President Joe Biden made the long-awaited confirmation of an expected departure on Thursday when he revealed that Brian Deese, the director of the National Economic Council, intends to leave his position.
In his statement, Biden lauded the efforts of his chief economist during a challenging period for the US economy but gave no information on Deese’s replacement or the timetable of his retirement.
According to Biden, among the important pieces of legislation that Deese helped pass were the bipartisan infrastructure law, the Covid-19 relief bill, the CHIPs and Science Act, and the health care and climate package, “Brian has a unique ability to translate complex policy challenges into concrete actions that improve the lives of American people. He has helped steer my economic vision into reality, and managed the transition of our historic economic recovery to steady and stable growth.”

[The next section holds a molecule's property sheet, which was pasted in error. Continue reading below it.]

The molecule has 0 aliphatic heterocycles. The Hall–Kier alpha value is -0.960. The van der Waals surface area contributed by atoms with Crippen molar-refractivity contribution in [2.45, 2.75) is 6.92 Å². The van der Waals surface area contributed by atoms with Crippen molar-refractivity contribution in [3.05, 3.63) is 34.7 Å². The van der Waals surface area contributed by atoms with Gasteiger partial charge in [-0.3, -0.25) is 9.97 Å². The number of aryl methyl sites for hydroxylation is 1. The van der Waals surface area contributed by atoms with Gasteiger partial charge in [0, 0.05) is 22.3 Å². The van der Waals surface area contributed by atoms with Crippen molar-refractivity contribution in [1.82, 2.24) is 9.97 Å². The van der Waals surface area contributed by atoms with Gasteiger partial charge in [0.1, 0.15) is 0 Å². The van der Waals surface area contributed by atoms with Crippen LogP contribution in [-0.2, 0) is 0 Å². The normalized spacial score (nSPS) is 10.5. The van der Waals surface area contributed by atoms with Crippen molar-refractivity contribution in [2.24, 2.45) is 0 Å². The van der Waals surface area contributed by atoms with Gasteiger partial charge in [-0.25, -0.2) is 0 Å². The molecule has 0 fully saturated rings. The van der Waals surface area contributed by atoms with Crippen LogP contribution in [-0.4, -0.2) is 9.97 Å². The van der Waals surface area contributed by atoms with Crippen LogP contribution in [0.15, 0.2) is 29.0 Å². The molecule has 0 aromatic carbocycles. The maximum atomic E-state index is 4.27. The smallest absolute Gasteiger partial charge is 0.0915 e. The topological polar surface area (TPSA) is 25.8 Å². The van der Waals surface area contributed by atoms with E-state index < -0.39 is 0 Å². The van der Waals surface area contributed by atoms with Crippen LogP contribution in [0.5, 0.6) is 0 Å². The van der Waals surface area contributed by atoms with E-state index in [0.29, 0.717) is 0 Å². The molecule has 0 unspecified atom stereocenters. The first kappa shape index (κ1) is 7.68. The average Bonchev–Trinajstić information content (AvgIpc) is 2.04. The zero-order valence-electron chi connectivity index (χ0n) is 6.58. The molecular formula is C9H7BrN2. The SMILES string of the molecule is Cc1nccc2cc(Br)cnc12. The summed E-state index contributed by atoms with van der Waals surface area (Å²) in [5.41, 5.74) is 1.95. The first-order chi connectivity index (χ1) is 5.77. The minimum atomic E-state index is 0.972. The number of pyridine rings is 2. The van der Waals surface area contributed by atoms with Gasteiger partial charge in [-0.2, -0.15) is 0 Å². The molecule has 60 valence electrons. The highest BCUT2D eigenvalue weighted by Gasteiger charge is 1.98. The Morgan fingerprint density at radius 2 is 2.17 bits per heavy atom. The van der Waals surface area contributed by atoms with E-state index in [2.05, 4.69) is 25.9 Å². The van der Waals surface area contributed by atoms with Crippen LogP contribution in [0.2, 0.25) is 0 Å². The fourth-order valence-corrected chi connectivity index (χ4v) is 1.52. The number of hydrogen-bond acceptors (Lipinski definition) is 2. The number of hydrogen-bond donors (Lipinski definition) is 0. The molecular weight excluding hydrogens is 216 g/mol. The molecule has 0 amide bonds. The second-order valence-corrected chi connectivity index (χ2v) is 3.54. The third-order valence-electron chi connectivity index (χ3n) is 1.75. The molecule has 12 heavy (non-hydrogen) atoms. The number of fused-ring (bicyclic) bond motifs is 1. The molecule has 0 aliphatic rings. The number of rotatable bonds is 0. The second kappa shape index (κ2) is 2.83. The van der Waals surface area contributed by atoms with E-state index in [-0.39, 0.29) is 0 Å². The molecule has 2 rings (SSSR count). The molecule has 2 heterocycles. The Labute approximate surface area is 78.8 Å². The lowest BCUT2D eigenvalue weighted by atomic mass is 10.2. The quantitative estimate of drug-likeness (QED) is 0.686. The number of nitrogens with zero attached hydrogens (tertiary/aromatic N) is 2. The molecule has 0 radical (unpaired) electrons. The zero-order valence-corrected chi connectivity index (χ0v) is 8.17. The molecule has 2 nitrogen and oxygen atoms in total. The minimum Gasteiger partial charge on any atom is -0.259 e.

Through an anticipated reelection announcement, Biden is anticipated to run his campaign on the execution and successes of those important measures.
President Joe Biden added, “I am grateful to his wife Kara and his children Adeline and Clark for letting us borrow Brian. I know well what it must have been like to say goodbye to him for the regular long commute to Washington, and I know they’re excited to welcome him home.”
Biden is in the process of reorganizing the White House economic team after two years marked by stability, at a time when the US economy has demonstrated a level of durability in job gains and growth that has astonished economists – and even those inside the West Wing.
The head of the Council of Economic Advisers, Cecilia Rouse, had long intended to visit Princeton University again in the upcoming month. According to two sources with knowledge of the situation, Jared Bernstein, a current CEA member and longstanding Biden economic adviser, will most likely take her place in the position.
Deese, who led Biden’s economic team and was a key player in the legislative discussions that paved the way for trillions in additional expenditure meant to reshape entire sectors of the economy, has made Biden’s decision to replace the NEC even more crucial.
As staff and Cabinet officials consider a potential change halfway through Biden’s first term, the departures of two of the vice president’s closest aides may be a portent of forthcoming changes throughout the White House and the administration.